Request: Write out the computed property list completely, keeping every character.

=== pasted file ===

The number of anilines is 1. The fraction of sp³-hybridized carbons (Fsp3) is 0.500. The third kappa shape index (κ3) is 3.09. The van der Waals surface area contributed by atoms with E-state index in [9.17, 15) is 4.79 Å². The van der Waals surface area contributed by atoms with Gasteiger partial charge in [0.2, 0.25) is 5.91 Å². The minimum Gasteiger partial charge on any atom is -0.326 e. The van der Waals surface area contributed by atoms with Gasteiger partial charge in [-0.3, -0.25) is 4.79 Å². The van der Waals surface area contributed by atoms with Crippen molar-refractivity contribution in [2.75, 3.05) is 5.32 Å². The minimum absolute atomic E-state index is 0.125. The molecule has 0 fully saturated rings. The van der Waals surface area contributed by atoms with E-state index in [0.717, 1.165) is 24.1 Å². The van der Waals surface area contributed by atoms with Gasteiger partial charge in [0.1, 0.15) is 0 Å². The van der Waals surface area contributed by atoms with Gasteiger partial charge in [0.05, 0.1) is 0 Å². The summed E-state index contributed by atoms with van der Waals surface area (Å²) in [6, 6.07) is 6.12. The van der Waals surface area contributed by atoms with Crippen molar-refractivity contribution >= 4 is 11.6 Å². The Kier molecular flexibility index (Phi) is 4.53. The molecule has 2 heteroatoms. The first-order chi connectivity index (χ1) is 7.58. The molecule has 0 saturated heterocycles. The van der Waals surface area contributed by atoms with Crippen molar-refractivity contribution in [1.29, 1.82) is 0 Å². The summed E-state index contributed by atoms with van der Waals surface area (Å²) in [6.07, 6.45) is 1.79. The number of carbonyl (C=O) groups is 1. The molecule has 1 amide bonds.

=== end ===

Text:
The number of anilines is 1. The fraction of sp³-hybridized carbons (Fsp3) is 0.500. The third kappa shape index (κ3) is 3.09. The van der Waals surface area contributed by atoms with E-state index in [9.17, 15) is 4.79 Å². The van der Waals surface area contributed by atoms with Gasteiger partial charge in [0.2, 0.25) is 5.91 Å². The minimum Gasteiger partial charge on any atom is -0.326 e. The van der Waals surface area contributed by atoms with Gasteiger partial charge in [-0.3, -0.25) is 4.79 Å². The van der Waals surface area contributed by atoms with Crippen molar-refractivity contribution in [2.75, 3.05) is 5.32 Å². The minimum absolute atomic E-state index is 0.125. The molecule has 0 fully saturated rings. The van der Waals surface area contributed by atoms with E-state index in [0.717, 1.165) is 24.1 Å². The van der Waals surface area contributed by atoms with Gasteiger partial charge in [0.1, 0.15) is 0 Å². The van der Waals surface area contributed by atoms with Gasteiger partial charge in [0.05, 0.1) is 0 Å². The summed E-state index contributed by atoms with van der Waals surface area (Å²) in [6, 6.07) is 6.12. The van der Waals surface area contributed by atoms with Crippen molar-refractivity contribution >= 4 is 11.6 Å². The Kier molecular flexibility index (Phi) is 4.53. The molecule has 2 heteroatoms. The first-order chi connectivity index (χ1) is 7.58. The molecule has 0 saturated heterocycles. The van der Waals surface area contributed by atoms with Crippen molar-refractivity contribution in [1.29, 1.82) is 0 Å². The summed E-state index contributed by atoms with van der Waals surface area (Å²) in [6.07, 6.45) is 1.79. The number of carbonyl (C=O) groups is 1. The molecule has 1 amide bonds.